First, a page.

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Songs Of The South 7061184 (2011)

North Mississippi All Stars

'Keys ToThe Kingdom' is an album about life and death and moving on. It was written specifically about the passing of Luther and Cody Dickinson's father Jim, the piano playing record producer (The Stones, Big Star, Ry Cooder, Dylan etc), and is a project balanced out by the birth of Luther's daughter.

The recording also brought Black Crowes guitarist Luther Dickinson and his brother Cody (drummer for Hill Country Revue) together again to successfully channel their emotions into Luther's insightful songs about life and death. And it is the grieving process that gives 'Keys To The Kingdom' its gravitas and an undeniable emotional pull.

But an emotional outpouring doesn't necessarily make for an engaging album, but a combination of Luther's 'in the moment' song writing craft and the band's natural hill country blues style makes for a perfect combination on an album full of strong songs, played with a ragged trademark sound, topped by emotional wracked vocals and anchored by intuitive musicianship. Equally significant is the choice of guests that reads like a roster of Jim's former sparring partners from Mavis Staples and Ry Cooder to Spooner Oldham, Alvin Youngblood Hart and Gorde Johnson etc.

Each guest brings their own subtle piece of magic to the session, no more so than Spooner Oldham's mellifluous piano fills and Alvin Youngblood Hart's vocal duet and harp playing on 'Ol Cannonball', which make him sound like a long time band member.

Apparently Luther Dickinson had already started writing the songs when his father was ailing and his wife was about to give birth. And it is this sense of unravelling an equilibrium that enabled him to complete a dozen songs that open with raw aggression and then gradually shift towards more passive reflection.

The album is shot through with the immortal words of their late dad who said 'I refuse to celebrate death, I will always be there as long as the music lingers' And 'Keys To The Kingdom' seems to be the brother's response to that message as they explore emotions, places and memories in a hill country blues setting.

As Luther says, 'it's a raw, brutal and honest record' and given the heartfelt lyrics and the blues, gospel, jug band and rock blues elements that rings true.

'Keys To The Kingdom' derives both its spiritual sensibility and its belated moments of levity from a set of songs that work their way through conflicting emotions, ranging from despair and introspection to humorous tension breaking relief, in an across the board range of musical styles that are always routed in the blues. .

The more you listen to this album the more you realise that many of Luther's song all but wrote themselves. He set himself the task of dealing with raw gut emotions in a stream of consciousness delivery before settling on considered reflection and a final emotional resolution. As a result, many of the lyrics carry the feelings and imagery of the connection between father and son(s).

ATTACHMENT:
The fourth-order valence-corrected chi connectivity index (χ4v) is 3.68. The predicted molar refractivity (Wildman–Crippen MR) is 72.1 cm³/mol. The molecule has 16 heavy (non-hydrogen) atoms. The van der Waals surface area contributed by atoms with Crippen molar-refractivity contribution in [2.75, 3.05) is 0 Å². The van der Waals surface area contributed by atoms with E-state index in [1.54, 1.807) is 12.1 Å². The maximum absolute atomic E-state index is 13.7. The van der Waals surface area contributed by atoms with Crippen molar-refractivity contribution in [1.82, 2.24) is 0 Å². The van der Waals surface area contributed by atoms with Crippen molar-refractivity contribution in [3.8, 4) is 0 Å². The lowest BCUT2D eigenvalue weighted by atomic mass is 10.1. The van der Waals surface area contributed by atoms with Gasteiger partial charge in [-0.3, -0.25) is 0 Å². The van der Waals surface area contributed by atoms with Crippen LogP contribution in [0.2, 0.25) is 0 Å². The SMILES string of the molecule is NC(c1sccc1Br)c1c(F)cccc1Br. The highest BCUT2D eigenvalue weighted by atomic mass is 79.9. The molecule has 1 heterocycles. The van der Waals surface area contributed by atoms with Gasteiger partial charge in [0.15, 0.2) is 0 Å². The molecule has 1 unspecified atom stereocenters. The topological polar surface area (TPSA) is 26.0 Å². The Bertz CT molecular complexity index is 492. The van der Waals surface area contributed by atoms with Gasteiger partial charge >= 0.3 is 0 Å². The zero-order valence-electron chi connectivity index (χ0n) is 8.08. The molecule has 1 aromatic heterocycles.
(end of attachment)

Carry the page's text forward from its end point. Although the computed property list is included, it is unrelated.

The end result is a hill country rootsy album that opens with a brace of defiant songs, on the riff driven, Allman Brothers influenced 'This A' Way' and the slide led alt. Country number 'Jumper Cable Blues'. There's also a gospel feel and some potent call and response lyrics on the other outer worldly 'The Meeting' which features Mavis Staples before a gradual shift to a more wistful feel on the strong melody of 'How I Wish My Train Would Come'.

'Hear the Hills opens with staccato drums and works as a cathartic release providing the album with the line that became its title, while the slide led 'Let It Roll' is another gospel tinged, down-home blues outing apparently written shortly after Jim's death. As a result it is understandable mournful, but pours its collective emotion into Luther's croaky vocals.

The equally poignant 'Aint No Grave' features Ry Cooder on a song in which Luther calls his dad's lineage the 'music of the spheres. It is also grounded by the lyrical sentiment of 'I would hope to brave as he was on judgment day'. 'New Orleans Walking Dead' takes a leap forward in the grieving process and all but thumbs a nose at the notion of death on a tale of Zombie resurrection. The band finally slips into a tension busting dirgy rock blues workout on 'Ain't None O' Mine' and the cd finishes with the jaunty New Orleans feel of 'Jellyroll All Over Heaven'.

'Keys To The Kingdom' is one of those album's that you think you might struggle to listen to, but you'd be hard pushed to find another release with such emotional impact and wry human observation, top class blues by any other name.


Review by Pete Feenstra

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***** Out of this world | **** Pretty damn fine |
*** OK, approach with caution unless you are a fan |
** Instant bargain bin fodder | * Ugly. Just ugly

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